Both Birmingham and San Fernando decided that the scores from their games against Cleveland (40-8) and Van Nuys (52-0) would be the final results. Eagle Rock and Lincoln, on the other hand, agreed to declare their game a no-contest.

That game was deleted from the listing but stayed on the CalPreps listing until Oct. 25 when, Dornan said, City officials notified CalPreps that the game had been declared a no-contest. And it led to a juggling of team rankings.

On Oct, 24, Birmingham, San Fernando and Eagle Rock were ranked third, fourth and fifth. But the next day, Eagle Rock was moved to third, followed by Birmingham and San Fernando.

When Eagle Rock, the Northern League champion, defeated Wilson in the season finale on Oct. 26, the victory bumped the undefeated Eagles to second in the rankings. They would receive the number two seed for the playoffs. Carson was seeded third, followed by Birmingham and San Fernando.

Dornan said the Tigers requested on Oct. 26 to have the Van Nuys game changed to a no-contest but section Commissioner John Aguirre said no, that such a request had to have been made by both schools two weeks earlier.

“It’s history now,” Garcia said.

Rose said Eagle Rock Coach Andy Moran “was smart enough” to figure out that “a victory in a shortened game [could actually] hurt Eagle Rock,…that their rankings would fall.” At the same time, he said, the Eagles are being unfairly rewarded by the computer.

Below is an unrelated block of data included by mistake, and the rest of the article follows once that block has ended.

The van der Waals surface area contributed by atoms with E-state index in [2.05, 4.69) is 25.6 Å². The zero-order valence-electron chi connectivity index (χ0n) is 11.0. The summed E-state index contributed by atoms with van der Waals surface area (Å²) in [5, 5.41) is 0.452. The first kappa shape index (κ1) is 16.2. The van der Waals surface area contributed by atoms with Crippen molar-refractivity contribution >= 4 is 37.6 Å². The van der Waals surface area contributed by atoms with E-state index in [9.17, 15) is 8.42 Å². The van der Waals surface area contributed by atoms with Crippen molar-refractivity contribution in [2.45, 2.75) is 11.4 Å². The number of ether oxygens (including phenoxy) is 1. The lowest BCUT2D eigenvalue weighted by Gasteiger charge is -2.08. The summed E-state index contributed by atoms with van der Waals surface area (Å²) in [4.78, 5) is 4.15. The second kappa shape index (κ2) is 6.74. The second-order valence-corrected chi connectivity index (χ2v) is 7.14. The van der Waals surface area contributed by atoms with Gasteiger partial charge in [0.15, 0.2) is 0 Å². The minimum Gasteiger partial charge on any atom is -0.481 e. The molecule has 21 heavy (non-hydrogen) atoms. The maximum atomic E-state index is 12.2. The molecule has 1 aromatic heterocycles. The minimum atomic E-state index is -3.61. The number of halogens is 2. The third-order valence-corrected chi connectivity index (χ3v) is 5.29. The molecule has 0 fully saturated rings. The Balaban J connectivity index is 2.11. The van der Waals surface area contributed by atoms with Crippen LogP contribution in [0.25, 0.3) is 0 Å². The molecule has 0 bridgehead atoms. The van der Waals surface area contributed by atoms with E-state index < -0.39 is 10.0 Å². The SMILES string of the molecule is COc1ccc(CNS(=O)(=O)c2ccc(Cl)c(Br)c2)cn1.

“It’s ridiculous that you can take a win off your record (as Eagle Rock did) and move up,” Rose said. “In the offseason we’re gonna do something so this doesn’t happen again. But the game should have been completed. If both teams don’t want to play, then perhaps a double forfeit — or something.  But [in this case] they are rewarded for not wanting to play.”

Besides Eagle Rock, another early winner in this game of brackets could be Reseda.

The 9-1 Regents’ only loss was to San Fernando, and they finished second in the Valley Mission League. They received the No. 3 seed in the Division I bracket. That should get them two home playoff games, starting with a first round contest against Hamilton High of Los Angeles on Nov. 2, then the quarterfinals game if they win.

If Reseda has to travel for the semifinals — presumably against second seed Westchester High of Los Angeles — on Nov. 16, that’s still better than having to take a two-hour bus ride down the 405 on a Friday evening to somewhere like Carson or San Pedro. In fact, Reseda could host San Pedro in the quarterfinals.